"The big problem," he added, "is that we have a long way to go in terms of making good printable conducts that don't use a precious metal. There are some interesting things being done with carbon now, both in nanotube form and also graphene."

While the cost of conductive ink may seem like a lot, "don't forget, inkjet cartridges cost [even] more," Keif pointed out, citing a BBC News report about some cartridges costing seven times more per milliliter than vintage Dom Perignon champagne. In fact, for a printed-electronics price tag, the equivalent of $5,000 per gallon is less than half of what many OEM manufacturers charge for inkjet ink for desktop home-office printers.

Ask the Teacher

Incidentally, Keif was selected as the Print and Graphics Scholarship Foundation's 2004 Educator of the Year. So, I asked the educator to educate me and MPR readers some more about printed electronics, which he defined as conductive devices that are manufactured using solution processing (ink) and a flexible substrate (usually plastic, but could be paper). "The printing is additive, as opposed to subtractive [etching]," the professor said, "and may use screen printing, gravure, flexography, inkjet, offset lithography, or a host of other less common graphic printing and coating methods. In additional to printed electronics, there are also other non-conductive functional applications in this space, including barriers, dielectrics, sensors, etc."

I also asked professor Keif a few other questions relating to printed electronics:

MPR: I've heard of electrochromic and electroluminescence technologies. What are they, and how do they differ?

Keif: Electrochromic (EC) is a reflective technology where inks change color. They are similar to thermochromic inks (in appearance, not composition) except the color change is initiated when a small voltage is applied, whereas thermochromic inks change with temperature change. (Editor's note: See last September's "How'd They Print That?") Electrochromic inks can be stimulated with a relatively small battery.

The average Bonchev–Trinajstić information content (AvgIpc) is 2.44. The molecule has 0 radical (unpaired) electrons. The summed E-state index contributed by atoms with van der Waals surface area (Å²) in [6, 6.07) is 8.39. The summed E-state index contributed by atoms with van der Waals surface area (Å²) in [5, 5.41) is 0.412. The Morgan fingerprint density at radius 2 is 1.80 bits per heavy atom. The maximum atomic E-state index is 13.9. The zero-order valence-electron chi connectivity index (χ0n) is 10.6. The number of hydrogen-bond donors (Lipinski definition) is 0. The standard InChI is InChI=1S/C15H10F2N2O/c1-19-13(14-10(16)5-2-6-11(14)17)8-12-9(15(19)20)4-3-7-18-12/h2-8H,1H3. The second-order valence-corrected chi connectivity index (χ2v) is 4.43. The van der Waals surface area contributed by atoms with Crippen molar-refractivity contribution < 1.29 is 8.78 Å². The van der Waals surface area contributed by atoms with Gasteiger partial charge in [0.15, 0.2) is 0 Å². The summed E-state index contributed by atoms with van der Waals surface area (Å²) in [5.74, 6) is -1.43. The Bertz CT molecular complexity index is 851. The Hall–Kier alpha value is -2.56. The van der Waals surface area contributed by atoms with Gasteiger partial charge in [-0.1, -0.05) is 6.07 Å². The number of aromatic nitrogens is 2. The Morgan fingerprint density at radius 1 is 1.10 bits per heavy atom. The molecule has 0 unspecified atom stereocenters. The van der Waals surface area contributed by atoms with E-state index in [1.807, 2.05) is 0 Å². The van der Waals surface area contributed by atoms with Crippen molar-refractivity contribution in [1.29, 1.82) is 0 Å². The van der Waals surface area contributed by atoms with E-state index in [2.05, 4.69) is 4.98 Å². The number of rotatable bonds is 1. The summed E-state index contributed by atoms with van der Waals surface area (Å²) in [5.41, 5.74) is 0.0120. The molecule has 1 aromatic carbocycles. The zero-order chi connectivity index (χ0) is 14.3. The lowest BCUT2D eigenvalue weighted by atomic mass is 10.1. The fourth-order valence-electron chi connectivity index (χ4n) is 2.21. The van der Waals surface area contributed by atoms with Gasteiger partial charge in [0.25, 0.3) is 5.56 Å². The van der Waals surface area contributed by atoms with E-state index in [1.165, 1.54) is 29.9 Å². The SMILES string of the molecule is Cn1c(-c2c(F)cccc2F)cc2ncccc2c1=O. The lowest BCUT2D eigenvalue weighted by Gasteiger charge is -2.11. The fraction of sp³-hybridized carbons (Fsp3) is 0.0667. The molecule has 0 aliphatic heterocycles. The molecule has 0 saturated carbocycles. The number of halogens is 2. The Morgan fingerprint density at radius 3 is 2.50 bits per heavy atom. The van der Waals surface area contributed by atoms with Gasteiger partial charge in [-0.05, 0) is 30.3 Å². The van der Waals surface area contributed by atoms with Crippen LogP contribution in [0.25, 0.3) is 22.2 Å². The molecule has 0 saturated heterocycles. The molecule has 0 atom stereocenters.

Electroluminescent (EL) is an emissive technology (not reflective), so it is like a back-lit sign. ELs are much more power hungry and require an AC field for the phosphorescing to work. Therefore, it is suited for stationary items like point of purchase displays, whereas ECs can go where ever a small battery can go.

We have printed both ECs and ELs via screen printing, though it is likely possible they can be printed in other ways.

MPR: What are some common applications of the above?

Keif: ECs are used for small items like secure ID cards or credit cards. ELs are used for signage, POP, etc.

MPR: Would you consider printed electronics a specialty service, or is it something that the average commercial printer could delve into if they chose to invest in the resources?

Keif: The average commercial printer could develop expertise in this area, but it takes a large commitment, as it is difficult and requires a lot of research at the moment. Further, offset hasn't advanced well because of the two-fluid system. Since these inks are in their infancy, no one has a system (that I know of) that can work with fountain solution, and the other rheological properties of offset inks. Further, the ink film thickness of offset may be too thin for many applications. Most of the work has been with screen, gravure, flexo, and inkjet.